With their often ghastly depictions of war, the larger-than-life posters in Windows on the Warhave a way of eliciting strong reactions from museum-goers. So perhaps for this exhibition more than others, it made sense to provide a place for visitors to leave behind their own points of view. On one hand, the chalkboard is a time-honored medium many of us remember from our old school days; but in this case it also serves as an interactive space allowing visitors to creatively engage with the exhibition and each other.
We have been keeping a collective eye on the board since the show’s opening, posting some of our favorite comments to a Facebook photo album. In many ways, it has been an enlightening, if flummoxing, experience to see what kinds of comments get the greatest response. Despite plenty of earnest reflection and personal testimony (even some from survivors of the war), the most popular comments are usually non sequiturs like “PANTS” or “Ponies Not War.” It’s almost as if the chalkboard has been co-opted in many ways by the language of social media. Pithy musings are met with jocular barbs as visitors react to one another in a kind of nonreciprocal correspondence.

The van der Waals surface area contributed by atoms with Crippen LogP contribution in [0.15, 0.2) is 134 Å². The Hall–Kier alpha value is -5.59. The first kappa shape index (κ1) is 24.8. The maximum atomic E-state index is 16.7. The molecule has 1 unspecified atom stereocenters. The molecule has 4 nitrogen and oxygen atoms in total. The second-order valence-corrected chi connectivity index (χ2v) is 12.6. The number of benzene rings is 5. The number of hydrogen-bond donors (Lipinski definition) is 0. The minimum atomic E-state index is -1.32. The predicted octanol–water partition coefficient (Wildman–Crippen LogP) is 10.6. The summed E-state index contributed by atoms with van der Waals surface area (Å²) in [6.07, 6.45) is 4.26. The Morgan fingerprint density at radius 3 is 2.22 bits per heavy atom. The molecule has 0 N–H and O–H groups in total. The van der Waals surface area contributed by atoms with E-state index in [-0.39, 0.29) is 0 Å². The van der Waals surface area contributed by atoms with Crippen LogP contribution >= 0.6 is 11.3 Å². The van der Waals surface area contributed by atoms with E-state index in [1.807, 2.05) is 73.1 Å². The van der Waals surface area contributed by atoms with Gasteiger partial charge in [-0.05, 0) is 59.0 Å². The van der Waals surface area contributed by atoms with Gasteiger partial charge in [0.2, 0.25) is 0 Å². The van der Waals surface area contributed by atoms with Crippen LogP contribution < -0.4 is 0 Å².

Check our Facebook photo album as we update it each week and see if people ‘like’ what you have to say. Also, don’t forget visitors are welcome to take photographs of many of the posters on display in Windows on the War. Tag us if you post a picture from TASS to Flickr, and we’ll share it. Now if somebody wants to draw a cat playing the piano, maybe our TASS chalkboard photo album will go viral.
1 day 1 hour ago The Art Institute of Chicago NOW ON VIEW—Kemang Wa Lehulere: In All My Wildest Dreams
Artist Kemang Wa Lehulere describes his work as a “protest against forgetting,” reenacting what he calls “deleted scenes” from South African history through a masterful conflation of personal and collective storytelling. See his first American museum show, In All My Wildest Dreams—on view through January 16.
1 day 5 hours ago The Art Institute of Chicago NOW ON VIEW—A new photography rotation showcases groundbreaking Contemporary works from artists like John Baldessari, Sally Mann, Chuck Close, Barbara Kruger, among others—on view in Gallery 10 through January 2.
Image: Richard Misrach. Untitled #696–05, from series On the Beach, 2005. Gift of the artist.
2 days 2 hours ago The Art Institute of Chicago Toulouse-Lautrec’s work increased the visibility of lesbians in 19th-century Paris, portraying them in a sympathetic light when prevailing perceptions were anything but favorable.